Musical ability is not a strong suit of anyone in my family; I believe the last time I picked up an instrument was for a mandatory recorder recital in the third grade (“Senor Don Gato”). So it came as something of a surprise that twenty minutes after walking into the office of Music Wizard I was hammering out Billy Joel’s “Piano Man” like it was nine o’clock on a Saturday.
Music Wizard produces Piano Wizard, a keyboard and software combination that provides a gentle onramp for piano instruction. Once plugged into a computer (Windows or Mac), the system begins by first treating musical notes as a game – similar to the popular titles Rock Band and Guitar Hero – only with Piano Wizard the student is matching the correct color-coded piano key to its corresponding note. Students have control over the tempo, allowing them to slow or speed a given song depending upon their comfort levels. Once the song is over the software provides a scorecard that reports on the percentage of notes the student played correctly. My fumbling with the Billy Joel classic earned me a 93% on my second try.
From this most basic level, where the notes ascend the screen vertically in line with the keys, the software guides the student to interpret the game horizontally (as musical notes are written). At a third level the pupil sees the chords in color-coded musical notation, while the final level removes the color training wheels and has the student reading music. Glen Miller, head of sales for the four-year-old Boulder-based company, believes that easing into the language of sound “is the best way to determine if your child has a real interest in learning music.”
The basic Music Wizard comes with the keyboard (with a USB cable to attach to a computer) and software, which includes 200 songs that Miller describes as “the traditional piano teaching curriculum,” a variety spanning “Mary Had a Little Lamb” to Beethoven and Chopin. Billy Joel ballads and other popular songs are not part of the package yet due to digital rights and royalty issues, a problem the company has recently overcome by inking a deal with the music publisher Hal Leonard. Within three to four months Music Wizard will launch WizardTunes.com, an iTunes-like service that will allow students to download sheet music into the Piano Wizard for $0.99 a song, choosing from over 40,000 titles including the aforementioned Joel, Toby Keith, and the Black Eyed Peas.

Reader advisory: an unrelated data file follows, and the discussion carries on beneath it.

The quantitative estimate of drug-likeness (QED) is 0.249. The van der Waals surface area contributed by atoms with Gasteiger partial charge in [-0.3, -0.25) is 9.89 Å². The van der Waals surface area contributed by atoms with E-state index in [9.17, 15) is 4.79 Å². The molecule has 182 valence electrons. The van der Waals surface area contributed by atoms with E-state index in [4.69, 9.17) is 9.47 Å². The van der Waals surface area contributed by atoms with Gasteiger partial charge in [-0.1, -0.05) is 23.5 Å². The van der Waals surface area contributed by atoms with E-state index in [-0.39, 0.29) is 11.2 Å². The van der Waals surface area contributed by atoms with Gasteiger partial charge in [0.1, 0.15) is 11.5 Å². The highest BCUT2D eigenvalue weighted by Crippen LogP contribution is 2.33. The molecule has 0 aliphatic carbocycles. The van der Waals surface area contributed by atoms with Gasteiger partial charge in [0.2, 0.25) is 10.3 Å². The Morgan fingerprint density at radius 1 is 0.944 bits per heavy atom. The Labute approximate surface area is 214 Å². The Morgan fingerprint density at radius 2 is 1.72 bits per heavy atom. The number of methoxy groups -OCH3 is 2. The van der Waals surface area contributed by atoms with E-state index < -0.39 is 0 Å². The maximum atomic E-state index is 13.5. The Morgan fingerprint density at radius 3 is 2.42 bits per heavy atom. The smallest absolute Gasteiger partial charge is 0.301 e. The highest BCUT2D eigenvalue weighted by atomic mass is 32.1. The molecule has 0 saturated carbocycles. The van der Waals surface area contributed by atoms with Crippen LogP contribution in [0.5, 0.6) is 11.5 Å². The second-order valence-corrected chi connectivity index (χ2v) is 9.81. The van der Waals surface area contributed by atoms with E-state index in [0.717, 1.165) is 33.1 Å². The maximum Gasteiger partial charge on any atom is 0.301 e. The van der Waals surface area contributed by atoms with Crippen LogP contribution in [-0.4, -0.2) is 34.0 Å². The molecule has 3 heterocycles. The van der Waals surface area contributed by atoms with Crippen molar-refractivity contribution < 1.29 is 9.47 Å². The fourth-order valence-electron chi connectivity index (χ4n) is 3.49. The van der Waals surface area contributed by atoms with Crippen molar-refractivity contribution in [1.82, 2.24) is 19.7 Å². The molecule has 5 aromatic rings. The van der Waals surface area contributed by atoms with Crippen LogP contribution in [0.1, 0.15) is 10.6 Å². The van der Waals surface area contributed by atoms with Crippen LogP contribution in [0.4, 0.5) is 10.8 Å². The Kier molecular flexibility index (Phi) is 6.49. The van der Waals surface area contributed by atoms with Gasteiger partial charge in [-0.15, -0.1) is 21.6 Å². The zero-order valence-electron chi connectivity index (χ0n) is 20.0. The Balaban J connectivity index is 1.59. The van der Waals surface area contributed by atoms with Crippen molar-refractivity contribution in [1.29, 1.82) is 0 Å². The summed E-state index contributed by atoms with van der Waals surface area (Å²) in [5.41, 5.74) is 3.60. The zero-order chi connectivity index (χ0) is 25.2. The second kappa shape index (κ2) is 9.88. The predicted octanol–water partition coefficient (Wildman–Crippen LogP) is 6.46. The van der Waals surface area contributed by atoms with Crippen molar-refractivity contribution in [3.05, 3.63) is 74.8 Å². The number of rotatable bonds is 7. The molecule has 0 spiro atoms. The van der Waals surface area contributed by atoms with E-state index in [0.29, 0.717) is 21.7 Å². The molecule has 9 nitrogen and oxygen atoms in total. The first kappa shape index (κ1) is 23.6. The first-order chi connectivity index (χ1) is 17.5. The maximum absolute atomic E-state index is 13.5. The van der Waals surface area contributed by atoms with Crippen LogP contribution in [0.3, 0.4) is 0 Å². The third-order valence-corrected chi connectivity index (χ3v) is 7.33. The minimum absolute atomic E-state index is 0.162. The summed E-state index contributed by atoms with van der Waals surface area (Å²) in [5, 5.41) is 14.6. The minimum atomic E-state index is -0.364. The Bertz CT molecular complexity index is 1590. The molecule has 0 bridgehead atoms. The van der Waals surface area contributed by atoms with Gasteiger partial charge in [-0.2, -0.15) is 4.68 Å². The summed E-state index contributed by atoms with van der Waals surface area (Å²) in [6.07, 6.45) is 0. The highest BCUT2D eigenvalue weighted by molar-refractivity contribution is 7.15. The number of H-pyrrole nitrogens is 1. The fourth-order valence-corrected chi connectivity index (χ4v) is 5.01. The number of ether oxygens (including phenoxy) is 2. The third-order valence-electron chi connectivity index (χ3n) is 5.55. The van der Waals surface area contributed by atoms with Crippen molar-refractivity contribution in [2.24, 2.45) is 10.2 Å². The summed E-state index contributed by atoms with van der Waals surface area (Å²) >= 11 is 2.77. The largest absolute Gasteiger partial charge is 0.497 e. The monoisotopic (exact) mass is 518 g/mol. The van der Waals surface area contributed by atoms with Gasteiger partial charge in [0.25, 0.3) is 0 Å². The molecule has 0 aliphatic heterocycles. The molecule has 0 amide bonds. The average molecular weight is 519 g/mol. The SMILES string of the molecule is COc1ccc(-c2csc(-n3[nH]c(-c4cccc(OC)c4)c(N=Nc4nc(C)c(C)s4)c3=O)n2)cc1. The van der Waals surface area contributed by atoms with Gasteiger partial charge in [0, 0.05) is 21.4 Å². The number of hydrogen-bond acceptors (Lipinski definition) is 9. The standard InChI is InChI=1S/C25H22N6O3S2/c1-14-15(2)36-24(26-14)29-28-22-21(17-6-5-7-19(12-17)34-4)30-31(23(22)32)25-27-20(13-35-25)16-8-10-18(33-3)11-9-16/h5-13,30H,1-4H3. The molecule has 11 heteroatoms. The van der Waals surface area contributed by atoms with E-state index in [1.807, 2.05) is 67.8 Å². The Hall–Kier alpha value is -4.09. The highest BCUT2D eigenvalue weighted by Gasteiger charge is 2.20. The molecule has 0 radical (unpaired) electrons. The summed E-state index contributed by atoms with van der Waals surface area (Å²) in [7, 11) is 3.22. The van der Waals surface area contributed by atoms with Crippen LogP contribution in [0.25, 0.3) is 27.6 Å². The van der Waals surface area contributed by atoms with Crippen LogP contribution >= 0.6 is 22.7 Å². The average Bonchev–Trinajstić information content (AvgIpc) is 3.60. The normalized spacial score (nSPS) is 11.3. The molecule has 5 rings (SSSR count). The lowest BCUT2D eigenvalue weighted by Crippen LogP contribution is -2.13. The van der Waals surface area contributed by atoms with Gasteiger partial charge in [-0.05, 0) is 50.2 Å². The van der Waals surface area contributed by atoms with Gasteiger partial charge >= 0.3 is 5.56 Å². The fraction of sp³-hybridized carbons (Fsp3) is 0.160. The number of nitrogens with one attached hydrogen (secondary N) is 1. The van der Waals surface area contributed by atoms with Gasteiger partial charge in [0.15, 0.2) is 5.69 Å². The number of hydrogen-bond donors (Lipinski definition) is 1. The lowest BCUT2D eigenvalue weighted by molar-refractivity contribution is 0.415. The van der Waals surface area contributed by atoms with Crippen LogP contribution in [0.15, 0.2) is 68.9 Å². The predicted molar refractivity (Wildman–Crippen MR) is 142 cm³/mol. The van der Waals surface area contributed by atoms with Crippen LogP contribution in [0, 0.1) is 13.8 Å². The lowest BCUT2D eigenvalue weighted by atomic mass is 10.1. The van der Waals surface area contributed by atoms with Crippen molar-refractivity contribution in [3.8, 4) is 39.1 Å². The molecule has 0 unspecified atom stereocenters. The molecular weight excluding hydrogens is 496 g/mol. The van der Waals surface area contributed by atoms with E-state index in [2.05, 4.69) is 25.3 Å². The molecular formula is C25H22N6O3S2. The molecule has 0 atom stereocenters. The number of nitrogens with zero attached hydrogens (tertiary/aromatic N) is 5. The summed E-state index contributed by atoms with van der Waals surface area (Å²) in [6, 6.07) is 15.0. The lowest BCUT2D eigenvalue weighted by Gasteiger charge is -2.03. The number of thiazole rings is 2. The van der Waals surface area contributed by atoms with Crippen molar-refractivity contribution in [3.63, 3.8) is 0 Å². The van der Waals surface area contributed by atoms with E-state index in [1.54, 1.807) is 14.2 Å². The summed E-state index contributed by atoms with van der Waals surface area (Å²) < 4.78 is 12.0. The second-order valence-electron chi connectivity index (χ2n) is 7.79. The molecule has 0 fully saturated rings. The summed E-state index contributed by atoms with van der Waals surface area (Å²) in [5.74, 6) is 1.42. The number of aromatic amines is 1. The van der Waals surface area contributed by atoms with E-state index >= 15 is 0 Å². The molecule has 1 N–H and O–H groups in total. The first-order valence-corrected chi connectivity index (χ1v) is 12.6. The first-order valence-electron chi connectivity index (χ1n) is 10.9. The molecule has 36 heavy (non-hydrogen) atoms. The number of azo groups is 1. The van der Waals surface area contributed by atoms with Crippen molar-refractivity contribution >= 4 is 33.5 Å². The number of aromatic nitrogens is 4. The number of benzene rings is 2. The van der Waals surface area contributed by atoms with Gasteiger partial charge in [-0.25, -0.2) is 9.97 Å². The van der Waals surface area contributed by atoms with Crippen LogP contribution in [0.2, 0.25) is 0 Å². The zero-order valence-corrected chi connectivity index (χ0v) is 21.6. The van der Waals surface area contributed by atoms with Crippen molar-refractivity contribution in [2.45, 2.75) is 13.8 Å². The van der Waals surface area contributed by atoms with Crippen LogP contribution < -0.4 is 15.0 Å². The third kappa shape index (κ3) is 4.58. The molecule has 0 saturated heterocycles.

In recent months the company has launched the Music Academy package, an upgrade that includes a DVD series featuring fifty piano lessons conducted by Don Beatty, Dean of Music at Southern Illinois University and President of the American Beethoven Society. Dean Beatty’s instruction is aimed at the parent encouraging the student, offering a roadmap in how to best teach the pupil phrasing, posture, dynamics and technique. Miller reports that the robust demand for Music Academy caught the company a bit off guard, as the product has gained a considerable following in the home school market.
The basic package is currently priced at $200, while the Music Academy retails for $550. In addressing the cost of the Academy package, Miller explains that the DVDs not only cover the same ground as two years of in-person lessons – the cost of which he estimates at around $5000 – but they can also be handed down to brothers, sisters and cousins. Miller is quick to point out, however, that consumers can also buy the lessons separately to space out the cost.
While it’s unlikely I’ll be asked to jam with a band anytime soon, my takeaway from sitting with the Piano Wizard for a half hour was a small taste of success followed by a groundswell of ambition. Like a video game, as soon as one song was finished I had in mind multiple strategies for how I might score higher (and play better) during the next go round. I sought to master the basic level so I could advance to the next. I found that when put in the proper context, I likely would have practiced the Piano Wizard without the need of gentle reminders. For many parents out there, the Piano Wizard just might be the gift that sparks an interest that last a lifetime.